Council prohibits under-aged vaping sales




The Southington Town Council passed an ordinance that would raise the age of purchase for tobacco products, including vaping and e-cigarette products, to 21. The vote passed 8-1 with Mike Riccio (R) casting the dissenting vote.

The original ordinance text was altered slightly after a motion made by councilor Tom Lombardi (R) to remove one sentence which stated permits for selling tobacco products would only be available for business owners over the age of 21.

“This is an important issue, but I can’t allow this to pass if that line is included,” he said. “We can’t take that right away from a business owner. I don’t want to hurt owners who are ages 18, 19 or 20.”


The ordinance falls under municipal power under public health and safety, according to town attorney Carolyn Futtner. Other Connecticut municipalities have taken on similar ordinances, including South Windsor, Hartford and Bridgeport.

“The community has to rally around this,” said councilor Chris Poulos (D), who also is a high school teacher. “I have asked my students how often they see students vaping in the bathrooms, and the response is nine out of 10 times or even 10 out of 10. Anything we can do to stop this is our responsibility to the youth of our community.”

Several letters of support were submitted to the council from organizations including the American Heart Association, American Lung Association, American Cancer Society and Tobacco 21. The initiative was brought forth by the Southington Town-wide Effort to Promote Success (STEPS).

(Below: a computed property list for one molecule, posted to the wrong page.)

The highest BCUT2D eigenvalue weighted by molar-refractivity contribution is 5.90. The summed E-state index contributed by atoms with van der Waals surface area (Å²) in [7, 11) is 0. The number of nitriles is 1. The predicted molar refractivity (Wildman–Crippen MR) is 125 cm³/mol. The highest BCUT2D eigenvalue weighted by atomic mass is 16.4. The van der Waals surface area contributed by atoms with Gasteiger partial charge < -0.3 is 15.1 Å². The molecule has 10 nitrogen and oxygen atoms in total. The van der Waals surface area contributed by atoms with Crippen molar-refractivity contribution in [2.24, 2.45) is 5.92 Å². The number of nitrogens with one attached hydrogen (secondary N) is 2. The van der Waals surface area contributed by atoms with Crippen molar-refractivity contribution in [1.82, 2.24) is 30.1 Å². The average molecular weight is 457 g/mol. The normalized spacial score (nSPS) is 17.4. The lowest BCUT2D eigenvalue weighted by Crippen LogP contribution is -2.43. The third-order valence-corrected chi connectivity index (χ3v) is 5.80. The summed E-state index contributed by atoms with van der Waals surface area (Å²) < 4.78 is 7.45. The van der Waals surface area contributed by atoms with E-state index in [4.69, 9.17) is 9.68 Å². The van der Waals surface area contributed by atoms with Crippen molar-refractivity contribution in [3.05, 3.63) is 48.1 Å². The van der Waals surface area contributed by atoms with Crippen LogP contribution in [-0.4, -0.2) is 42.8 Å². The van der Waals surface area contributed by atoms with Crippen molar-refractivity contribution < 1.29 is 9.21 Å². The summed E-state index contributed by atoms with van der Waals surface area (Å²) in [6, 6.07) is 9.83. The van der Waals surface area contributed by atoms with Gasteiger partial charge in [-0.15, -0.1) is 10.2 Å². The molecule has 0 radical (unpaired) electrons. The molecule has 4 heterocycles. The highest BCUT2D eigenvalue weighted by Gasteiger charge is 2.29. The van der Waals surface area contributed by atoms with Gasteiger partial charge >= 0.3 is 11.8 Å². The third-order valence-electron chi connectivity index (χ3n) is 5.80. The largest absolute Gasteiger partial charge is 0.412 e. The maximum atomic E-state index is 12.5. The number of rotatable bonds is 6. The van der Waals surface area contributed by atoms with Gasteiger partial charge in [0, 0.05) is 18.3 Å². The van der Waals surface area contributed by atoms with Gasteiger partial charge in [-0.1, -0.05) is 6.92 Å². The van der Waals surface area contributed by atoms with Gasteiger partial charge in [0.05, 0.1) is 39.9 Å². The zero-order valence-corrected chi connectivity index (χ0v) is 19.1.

Member of the STEPS Youth Council Sarah Meade said the ordinance would help prevent substance abuse among youth.

“By raising the age of purchase of tobacco from 18 to 21, it will help protect and prevent students my age—the people I go to school with, future generations and underclassmen below me—to have better health and safety for their futures,” said Meade.

A few councilors did have some hesitation to passing the ordinance.

“I think it’s well-intended, but in a perfect world, I’d rather see this done at the state level,” said William Dziedzic (R). “I also would’ve liked to hear from business owners. There’s no one here from our local businesses that would be affected.”

Dziedzic questioned what would happen to tobacco selling businesses that are located near town borders if Southington has this ordinance but a neighboring town does not.

Lombardi said if the vaping issue is growing in schools, perhaps more severe consequences for students should be implemented.

“If the school issue is such a problem, maybe we should get up in front of the board of education and start expelling these kids who are bringing these products to school,” said Lombardi. “Let’s not fool ourselves saying this is going to be the solution long-term. We talked about kids being the victims of marketing, but at some point society has to take a step back and say kids have to learn that they’re responsible for their actions.”

Councilor John Barry (D) said it is “clear that these companies are using deceptive advertising practices” to lure young people to use their products.

“You see they sometimes resemble juice boxes or candies,” he said. “This is a real problem throughout our country and this is a good step in the right direction.”

Councilor Mike Riccio questioned what age qualifies someone to truly be considered an adult.

“We need to have a conversation in society about what is a legal age to become an adult because I don’t think anyone has confidence in an 18 year old for what he or she does for himself,” he said. “At 18, you’re not an adult.”

He added lawmakers in Connecticut are going to be at an “interesting crossroads” when it comes to conversations about legalizing marijuana and also raising the age of purchase for tobacco products.

The new ordinance will take effect 20 days after Monday’s vote (March 31). Permits will be distributed from the Plainville-Southington Regional Health District. Businesses with current permits will not have to pay for new permits.

To comment on this story or to contact staff writer Sheridan Roy, email her at